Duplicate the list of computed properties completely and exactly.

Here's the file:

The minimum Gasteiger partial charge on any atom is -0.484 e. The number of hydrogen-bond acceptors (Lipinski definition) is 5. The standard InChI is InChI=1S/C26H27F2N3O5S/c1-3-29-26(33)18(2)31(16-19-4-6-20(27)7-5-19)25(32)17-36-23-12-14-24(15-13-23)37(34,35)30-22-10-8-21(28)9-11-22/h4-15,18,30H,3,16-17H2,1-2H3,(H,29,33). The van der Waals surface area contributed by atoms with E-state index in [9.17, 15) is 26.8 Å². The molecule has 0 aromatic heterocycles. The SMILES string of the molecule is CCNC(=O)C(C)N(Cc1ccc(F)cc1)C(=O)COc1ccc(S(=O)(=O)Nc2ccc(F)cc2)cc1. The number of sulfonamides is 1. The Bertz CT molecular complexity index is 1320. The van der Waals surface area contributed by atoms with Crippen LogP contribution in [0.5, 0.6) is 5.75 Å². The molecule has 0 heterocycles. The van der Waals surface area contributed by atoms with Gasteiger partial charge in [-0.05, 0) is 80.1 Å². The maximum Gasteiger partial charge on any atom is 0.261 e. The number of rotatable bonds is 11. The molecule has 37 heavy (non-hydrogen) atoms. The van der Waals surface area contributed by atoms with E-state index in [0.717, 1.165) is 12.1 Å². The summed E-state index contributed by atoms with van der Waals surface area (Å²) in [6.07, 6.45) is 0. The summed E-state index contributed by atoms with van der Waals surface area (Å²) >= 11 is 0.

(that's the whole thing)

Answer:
The minimum Gasteiger partial charge on any atom is -0.484 e. The number of hydrogen-bond acceptors (Lipinski definition) is 5. The standard InChI is InChI=1S/C26H27F2N3O5S/c1-3-29-26(33)18(2)31(16-19-4-6-20(27)7-5-19)25(32)17-36-23-12-14-24(15-13-23)37(34,35)30-22-10-8-21(28)9-11-22/h4-15,18,30H,3,16-17H2,1-2H3,(H,29,33). The van der Waals surface area contributed by atoms with E-state index in [9.17, 15) is 26.8 Å². The molecule has 0 aromatic heterocycles. The SMILES string of the molecule is CCNC(=O)C(C)N(Cc1ccc(F)cc1)C(=O)COc1ccc(S(=O)(=O)Nc2ccc(F)cc2)cc1. The number of sulfonamides is 1. The Bertz CT molecular complexity index is 1320. The van der Waals surface area contributed by atoms with Crippen LogP contribution in [0.5, 0.6) is 5.75 Å². The molecule has 0 heterocycles. The van der Waals surface area contributed by atoms with Gasteiger partial charge in [-0.05, 0) is 80.1 Å². The maximum Gasteiger partial charge on any atom is 0.261 e. The number of rotatable bonds is 11. The molecule has 37 heavy (non-hydrogen) atoms. The van der Waals surface area contributed by atoms with E-state index in [0.717, 1.165) is 12.1 Å². The summed E-state index contributed by atoms with van der Waals surface area (Å²) in [6.07, 6.45) is 0. The summed E-state index contributed by atoms with van der Waals surface area (Å²) >= 11 is 0.